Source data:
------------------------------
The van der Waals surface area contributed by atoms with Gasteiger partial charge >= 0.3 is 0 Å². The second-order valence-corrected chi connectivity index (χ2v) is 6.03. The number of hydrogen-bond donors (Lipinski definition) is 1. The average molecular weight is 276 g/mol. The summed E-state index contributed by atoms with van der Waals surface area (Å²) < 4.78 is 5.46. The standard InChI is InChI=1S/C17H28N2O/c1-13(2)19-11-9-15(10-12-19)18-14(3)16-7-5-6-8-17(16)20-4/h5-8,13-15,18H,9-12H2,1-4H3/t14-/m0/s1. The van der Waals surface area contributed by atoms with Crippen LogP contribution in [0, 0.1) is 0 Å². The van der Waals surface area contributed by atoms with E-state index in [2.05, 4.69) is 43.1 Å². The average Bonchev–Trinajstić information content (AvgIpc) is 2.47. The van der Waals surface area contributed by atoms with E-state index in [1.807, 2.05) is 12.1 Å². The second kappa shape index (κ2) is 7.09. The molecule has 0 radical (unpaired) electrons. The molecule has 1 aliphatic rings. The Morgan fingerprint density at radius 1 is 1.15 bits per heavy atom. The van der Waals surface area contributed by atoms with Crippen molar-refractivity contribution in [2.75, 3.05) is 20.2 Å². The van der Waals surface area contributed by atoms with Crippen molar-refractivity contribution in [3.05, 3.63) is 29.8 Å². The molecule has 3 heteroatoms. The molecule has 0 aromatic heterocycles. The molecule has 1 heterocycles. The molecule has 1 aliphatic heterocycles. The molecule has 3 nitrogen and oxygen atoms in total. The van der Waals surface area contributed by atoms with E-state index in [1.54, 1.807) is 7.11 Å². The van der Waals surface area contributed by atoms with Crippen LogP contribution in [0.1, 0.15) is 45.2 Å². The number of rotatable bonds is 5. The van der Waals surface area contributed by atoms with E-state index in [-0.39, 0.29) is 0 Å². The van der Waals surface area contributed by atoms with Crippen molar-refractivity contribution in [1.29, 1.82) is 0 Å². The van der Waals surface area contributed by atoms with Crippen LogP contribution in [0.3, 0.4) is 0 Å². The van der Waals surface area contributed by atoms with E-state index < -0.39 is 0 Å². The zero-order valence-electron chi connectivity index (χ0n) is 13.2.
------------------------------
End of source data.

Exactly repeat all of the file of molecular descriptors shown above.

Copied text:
The van der Waals surface area contributed by atoms with Gasteiger partial charge >= 0.3 is 0 Å². The second-order valence-corrected chi connectivity index (χ2v) is 6.03. The number of hydrogen-bond donors (Lipinski definition) is 1. The average molecular weight is 276 g/mol. The summed E-state index contributed by atoms with van der Waals surface area (Å²) < 4.78 is 5.46. The standard InChI is InChI=1S/C17H28N2O/c1-13(2)19-11-9-15(10-12-19)18-14(3)16-7-5-6-8-17(16)20-4/h5-8,13-15,18H,9-12H2,1-4H3/t14-/m0/s1. The van der Waals surface area contributed by atoms with Crippen LogP contribution in [0, 0.1) is 0 Å². The van der Waals surface area contributed by atoms with E-state index in [2.05, 4.69) is 43.1 Å². The average Bonchev–Trinajstić information content (AvgIpc) is 2.47. The van der Waals surface area contributed by atoms with E-state index in [1.807, 2.05) is 12.1 Å². The second kappa shape index (κ2) is 7.09. The molecule has 0 radical (unpaired) electrons. The molecule has 1 aliphatic rings. The Morgan fingerprint density at radius 1 is 1.15 bits per heavy atom. The van der Waals surface area contributed by atoms with Crippen molar-refractivity contribution in [2.75, 3.05) is 20.2 Å². The van der Waals surface area contributed by atoms with Crippen molar-refractivity contribution in [3.05, 3.63) is 29.8 Å². The molecule has 3 heteroatoms. The molecule has 0 aromatic heterocycles. The molecule has 1 heterocycles. The molecule has 1 aliphatic heterocycles. The molecule has 3 nitrogen and oxygen atoms in total. The van der Waals surface area contributed by atoms with E-state index in [1.54, 1.807) is 7.11 Å². The van der Waals surface area contributed by atoms with Crippen LogP contribution in [0.1, 0.15) is 45.2 Å². The number of rotatable bonds is 5. The van der Waals surface area contributed by atoms with E-state index in [-0.39, 0.29) is 0 Å². The van der Waals surface area contributed by atoms with Crippen molar-refractivity contribution in [1.29, 1.82) is 0 Å². The van der Waals surface area contributed by atoms with Crippen LogP contribution in [0.3, 0.4) is 0 Å². The van der Waals surface area contributed by atoms with E-state index < -0.39 is 0 Å². The zero-order valence-electron chi connectivity index (χ0n) is 13.2.